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We mark their lives Under the ground and above it, memories live on all over Northeastern Pennsylvania

By Joe Sylvester

May 23, 2013

They sit silently under the shade of tall trees or out in the open amid well-groomed lawns, quiet monuments to those who have gone before us.

Their imposing stone structures, sculptures or the words carved into their faces speak for the memory of those who lie beneath.

While most grave markers are modest, simply revealing the name and dates of a person’s life, and whether they served in the military, some are giant tributes to a person of note.

The Kirby and Stegmaier family mausoleums along the hilly, paved roads in Hollenback Cemetery in Wilkes-Barre offer such outsize tributes while safely containing family members’ remains.

Lying beneath a red stone tombstone in the uppermost part of Hollenback are the remains of Charles Miner, a 19th-century newspaperman, entrepreneur and longtime politician. He served on the Wilkes-Barre Town Council and in the state legislature and U.S. House of Representatives.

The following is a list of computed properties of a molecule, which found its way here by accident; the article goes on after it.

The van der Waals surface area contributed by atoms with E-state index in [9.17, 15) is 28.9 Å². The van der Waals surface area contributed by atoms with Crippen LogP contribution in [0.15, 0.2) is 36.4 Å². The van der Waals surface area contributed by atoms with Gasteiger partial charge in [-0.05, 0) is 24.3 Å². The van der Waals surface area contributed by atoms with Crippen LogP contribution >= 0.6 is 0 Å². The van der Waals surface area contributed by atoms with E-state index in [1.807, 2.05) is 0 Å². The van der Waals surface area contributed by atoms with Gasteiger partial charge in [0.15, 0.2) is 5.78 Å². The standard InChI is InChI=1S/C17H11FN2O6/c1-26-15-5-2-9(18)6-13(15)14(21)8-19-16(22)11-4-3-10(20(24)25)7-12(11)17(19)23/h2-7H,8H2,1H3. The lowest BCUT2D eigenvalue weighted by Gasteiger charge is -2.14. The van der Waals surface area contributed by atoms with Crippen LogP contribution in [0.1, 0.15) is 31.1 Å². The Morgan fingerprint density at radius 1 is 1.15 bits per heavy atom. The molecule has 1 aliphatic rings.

Tony Brooks, executive director of the Luzerne County Historical Society, said the stone for the unique marker was quarried from Laurel Run and is similar to the stone used to build the First Presbyterian Church at South Franklin and West Northampton streets in Wilkes-Barre.

“Charles Miner put on his stone he was the historian of the Wyoming Valley,” Brooks said. “It’s rather large.”

Also buried in Hollenback are George W. Woodward, an associate judge of the Supreme Court of Pennsylvania from 1852 to 1863 and chief justice from 1863 to 1867.

Innovative architect Bruce Price, whose daughter, Emily Post, went on to literally write the book on etiquette, designed the Woodward monument in Hollenback Cemetery and several other buildings and homes when he had an office in Wilkes-Barre. He also laid out Tuxedo Park in New York and Château Frontenac in Quebec City.